Argentina, early 80’s, this is a true story. A country trying to get to its feet after a brutal military government and an infamous war. A by product of all of that is Arquimides Puccio. He’s well connected, a respected businessman, a religious man, a family man. He also has a side business, Kidnapping for ransom
There are some sequences in here that are really, really good, and then there are sequences around those that are fairly biopic generic. The ending is handled pretty crazily and worked with the tone that they had established, but I’m not entirely sure that the tone did work. It’s gruesome stuff we’re dealing with and it’s all played to upbeat pop songs. Makes for something very interesting.
This brilliant movie is not a conventional crime thriller, it also explores the psychological illness of all the members in this family caused by the oppressing voice of Puccio’s patriarchy. The film raises many questions, and makes us wonder where the line of guilt is drawn between committing a crime, and simply looking the other way. It’s presented as if Alex felt compelled to support his father’s endeavors even though it caused major internal struggles for him. Certainly the mother/wife (an excellent Lili Popovich) made the conscious decision to do what was necessary. It’s especially unsettling to see Arquimedes helping his daughter with her school work, while the most recent victim is shackled in the cellar.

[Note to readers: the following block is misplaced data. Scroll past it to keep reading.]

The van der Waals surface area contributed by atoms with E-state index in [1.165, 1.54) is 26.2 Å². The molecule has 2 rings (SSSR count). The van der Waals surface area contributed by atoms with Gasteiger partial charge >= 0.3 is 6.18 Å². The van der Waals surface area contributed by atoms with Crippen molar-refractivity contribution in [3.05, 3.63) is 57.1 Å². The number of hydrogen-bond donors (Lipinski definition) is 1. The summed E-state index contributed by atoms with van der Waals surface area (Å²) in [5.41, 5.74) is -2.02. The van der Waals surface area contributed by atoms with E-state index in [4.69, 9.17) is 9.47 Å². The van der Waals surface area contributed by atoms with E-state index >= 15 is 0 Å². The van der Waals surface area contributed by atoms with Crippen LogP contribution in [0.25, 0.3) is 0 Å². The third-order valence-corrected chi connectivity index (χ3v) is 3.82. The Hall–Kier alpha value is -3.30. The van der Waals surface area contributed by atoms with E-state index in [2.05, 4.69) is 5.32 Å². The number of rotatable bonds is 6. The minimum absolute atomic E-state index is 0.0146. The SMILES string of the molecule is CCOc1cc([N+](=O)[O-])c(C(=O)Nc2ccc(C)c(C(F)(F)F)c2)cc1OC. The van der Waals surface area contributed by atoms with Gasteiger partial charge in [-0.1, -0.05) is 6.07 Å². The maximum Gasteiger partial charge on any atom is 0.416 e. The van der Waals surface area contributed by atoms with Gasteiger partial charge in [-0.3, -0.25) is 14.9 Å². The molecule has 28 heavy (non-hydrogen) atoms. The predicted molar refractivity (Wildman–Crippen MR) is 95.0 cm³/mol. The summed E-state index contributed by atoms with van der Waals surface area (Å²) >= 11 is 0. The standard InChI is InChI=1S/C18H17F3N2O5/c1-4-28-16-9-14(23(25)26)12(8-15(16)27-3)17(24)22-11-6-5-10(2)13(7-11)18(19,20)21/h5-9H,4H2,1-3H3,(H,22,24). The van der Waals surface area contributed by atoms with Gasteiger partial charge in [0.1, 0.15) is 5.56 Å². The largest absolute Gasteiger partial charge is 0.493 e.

The narrative of the story begins by the end, and so it goes interchanging present and future, until they collide in a sublime climax when all the feelings and thoughts of the children explode. Each one of the characters, even though they were real, are so astoundingly designed that you can feel the hate of the father; the indifference of the mother; the rage, the fear and even the love of the children. This is also a portrait of the post-dictatorship era as a fictional interpretation of the feelings of an old retired military, his new war, and his new army: his family
The disc boasts a stunning 1080p transfer which really pops and helps bring Argentina to life. Special features include a 15-minute making of that includes talking heads from all of the key players mixed with footage from behind the scenes. Interesting to find that for a few of the actors, it was their first time in front of the camera. It also includes longer interviews with the director and some of the cast and it’s good to see that there is no overlap between these and the making of, they are very different. A trailer rounds off the disc.
Tense, cold-blooded and sometimes tragically comic, Trapero keeps getting better every time he gets behind the camera. Lots of great tracking shots, a nice rock and roll soundtrack and an absolutely shocking ending. Check it out.
Crime, Drama | Argentina, 2015 | 15 | Curzon Artificial Eye | 17th October 2016 (UK) | Dir.Pablo Trapero | Guillermo Francella, Peter Lanzani, Antonia Bengoechea, Gastón Cocchiarale, Stefanía Koessl |Buy: [Blu-ray]